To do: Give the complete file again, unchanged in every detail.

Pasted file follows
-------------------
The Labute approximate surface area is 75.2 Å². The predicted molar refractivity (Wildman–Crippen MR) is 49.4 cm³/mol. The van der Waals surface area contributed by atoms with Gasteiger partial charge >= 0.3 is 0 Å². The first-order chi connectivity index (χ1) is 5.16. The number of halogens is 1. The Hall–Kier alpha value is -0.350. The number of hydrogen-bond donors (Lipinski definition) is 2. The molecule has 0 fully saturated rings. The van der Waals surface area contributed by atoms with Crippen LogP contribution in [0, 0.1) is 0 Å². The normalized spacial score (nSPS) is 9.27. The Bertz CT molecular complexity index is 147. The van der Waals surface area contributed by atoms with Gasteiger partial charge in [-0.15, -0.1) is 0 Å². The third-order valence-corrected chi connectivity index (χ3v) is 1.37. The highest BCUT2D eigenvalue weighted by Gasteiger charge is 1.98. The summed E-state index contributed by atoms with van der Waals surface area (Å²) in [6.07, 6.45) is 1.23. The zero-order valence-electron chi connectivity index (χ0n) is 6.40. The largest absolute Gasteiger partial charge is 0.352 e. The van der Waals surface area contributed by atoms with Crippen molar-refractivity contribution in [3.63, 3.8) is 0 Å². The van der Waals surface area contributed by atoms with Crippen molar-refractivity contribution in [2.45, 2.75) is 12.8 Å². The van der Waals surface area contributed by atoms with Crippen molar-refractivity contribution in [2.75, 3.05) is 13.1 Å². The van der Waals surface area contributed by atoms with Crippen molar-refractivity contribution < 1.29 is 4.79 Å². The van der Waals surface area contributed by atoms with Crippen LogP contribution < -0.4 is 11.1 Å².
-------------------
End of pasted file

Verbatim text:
The Labute approximate surface area is 75.2 Å². The predicted molar refractivity (Wildman–Crippen MR) is 49.4 cm³/mol. The van der Waals surface area contributed by atoms with Gasteiger partial charge >= 0.3 is 0 Å². The first-order chi connectivity index (χ1) is 5.16. The number of halogens is 1. The Hall–Kier alpha value is -0.350. The number of hydrogen-bond donors (Lipinski definition) is 2. The molecule has 0 fully saturated rings. The van der Waals surface area contributed by atoms with Crippen LogP contribution in [0, 0.1) is 0 Å². The normalized spacial score (nSPS) is 9.27. The Bertz CT molecular complexity index is 147. The van der Waals surface area contributed by atoms with Gasteiger partial charge in [-0.15, -0.1) is 0 Å². The third-order valence-corrected chi connectivity index (χ3v) is 1.37. The highest BCUT2D eigenvalue weighted by Gasteiger charge is 1.98. The summed E-state index contributed by atoms with van der Waals surface area (Å²) in [6.07, 6.45) is 1.23. The zero-order valence-electron chi connectivity index (χ0n) is 6.40. The largest absolute Gasteiger partial charge is 0.352 e. The van der Waals surface area contributed by atoms with Crippen molar-refractivity contribution in [3.63, 3.8) is 0 Å². The van der Waals surface area contributed by atoms with Crippen molar-refractivity contribution in [2.45, 2.75) is 12.8 Å². The van der Waals surface area contributed by atoms with Crippen molar-refractivity contribution in [2.75, 3.05) is 13.1 Å². The van der Waals surface area contributed by atoms with Crippen molar-refractivity contribution < 1.29 is 4.79 Å². The van der Waals surface area contributed by atoms with Crippen LogP contribution < -0.4 is 11.1 Å².